James Seymour 1702-1752
Sir Roger Burgoyne Riding Badger, 1740
Poor Badger, I believe he must have been a much more handsome horse in life. His eyes are poorly executed, giving him a bug-eyed look and head almost looks like it belongs on a seahorse.
burgoyne and badger.jpeg
People in prior times are certainly around horses, saw them, rode them or drove them on a daily basis. So why are there all those horrible, and I mean truly horrible, 17th and 18th century paintings of horses? I do not really have an explanation and maybe there are art historians who are in a better position than me to answer the question. Most artists are trained to portray human beings. People will hold still and models are available to sit while artists are in training. Live horses are rather difficult to work with in a studio and during the 17th and 18th century those artists who executed animal portraits were not afforded the same prestige as human portrait artists. They tended get the proportions of the animals wrong and paint a disproportionately small head on the animal. Some of this may have been an effort to exaggerate that was considered a mark of refinement in the animal. They also often exaggerated or otherwise failed to capture a good depiction of the eye of the horse. I think the truth may be very simple. It is no accident that we call the old masters masters. Many of the artists doing 17th and 18th century English and American sporting paintings were, I am afraid to say, simply hacks. They did not have the technical competence needed to produce a truly good image of a horse. In prior times owning art work was beyond the ability of all but the most wealthy individuals and institutions in their societies. During the 17th and 18th centuries owning art became possible for those who were somewhat less wealthy, the lesser nobility and the bourgeoisie and in that sense more democratic. However, the artists who served them were often less skilled. However, many of the images show well depicted and perfectly proportioned humans, so a lack of artistic skill is the not the entire story.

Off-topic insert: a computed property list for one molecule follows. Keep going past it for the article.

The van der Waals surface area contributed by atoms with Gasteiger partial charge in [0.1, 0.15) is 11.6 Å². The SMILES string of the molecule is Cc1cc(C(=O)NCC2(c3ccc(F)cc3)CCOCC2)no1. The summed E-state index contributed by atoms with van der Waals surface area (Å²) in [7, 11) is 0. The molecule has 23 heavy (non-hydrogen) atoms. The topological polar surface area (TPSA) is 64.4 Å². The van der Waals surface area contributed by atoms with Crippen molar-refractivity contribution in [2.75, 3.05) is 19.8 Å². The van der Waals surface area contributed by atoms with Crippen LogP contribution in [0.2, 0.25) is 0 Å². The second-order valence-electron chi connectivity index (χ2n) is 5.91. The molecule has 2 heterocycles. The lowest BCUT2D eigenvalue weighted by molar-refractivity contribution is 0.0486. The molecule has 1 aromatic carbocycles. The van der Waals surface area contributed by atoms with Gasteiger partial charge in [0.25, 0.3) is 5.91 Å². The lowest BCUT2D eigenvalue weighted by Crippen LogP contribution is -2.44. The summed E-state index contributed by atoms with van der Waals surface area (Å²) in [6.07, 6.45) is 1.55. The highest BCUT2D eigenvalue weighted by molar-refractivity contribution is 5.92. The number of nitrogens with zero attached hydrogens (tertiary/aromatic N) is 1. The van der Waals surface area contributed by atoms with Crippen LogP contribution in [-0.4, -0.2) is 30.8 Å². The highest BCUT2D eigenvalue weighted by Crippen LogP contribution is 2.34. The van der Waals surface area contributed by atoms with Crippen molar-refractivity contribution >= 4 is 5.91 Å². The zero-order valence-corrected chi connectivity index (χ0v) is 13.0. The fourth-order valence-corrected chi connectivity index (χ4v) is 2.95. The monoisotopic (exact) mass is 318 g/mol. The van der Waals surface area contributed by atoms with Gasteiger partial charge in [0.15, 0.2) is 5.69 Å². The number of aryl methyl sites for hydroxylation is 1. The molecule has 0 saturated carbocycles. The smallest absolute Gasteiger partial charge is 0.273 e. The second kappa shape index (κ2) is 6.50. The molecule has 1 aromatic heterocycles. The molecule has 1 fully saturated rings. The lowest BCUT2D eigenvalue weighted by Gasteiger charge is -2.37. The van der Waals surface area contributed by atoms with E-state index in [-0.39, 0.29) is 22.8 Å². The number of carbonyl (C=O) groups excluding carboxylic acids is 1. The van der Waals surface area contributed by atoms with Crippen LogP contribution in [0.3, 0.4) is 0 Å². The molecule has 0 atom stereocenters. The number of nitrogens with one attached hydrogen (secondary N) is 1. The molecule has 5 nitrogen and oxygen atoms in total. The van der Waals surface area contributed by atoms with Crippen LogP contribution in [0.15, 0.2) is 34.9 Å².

Frederic Remington 1861-1909
A Cheyenne Brave Mounted 1901
Remington is always a favorite and very skilled in capturing natural looking horses in his many depictions of them.

George Stubbs 1724-1806
John and Sophia Musters Riding at Colwick Hall 1777
George Stubbs is a towering figure in 18th century equestrian art. He diligently studied equine anatomy and frequently captured the spirit and personalities of his animals in a way never done before and yet like so many others he too frequently put disproportionally small heads on his equine subjects. This painting has an interesting story. You may want to check it out.

It was not until the 19th century and particularly after the introduction of photograph that the average artist finally seemed to successfully portray correct proportions for their equine subjects. I have one final thing to say in the sprite of humility and that is that it is easy to be an art critic but very hard to be an artist.

Yours truly,
The Accidental Horseman and now art critic.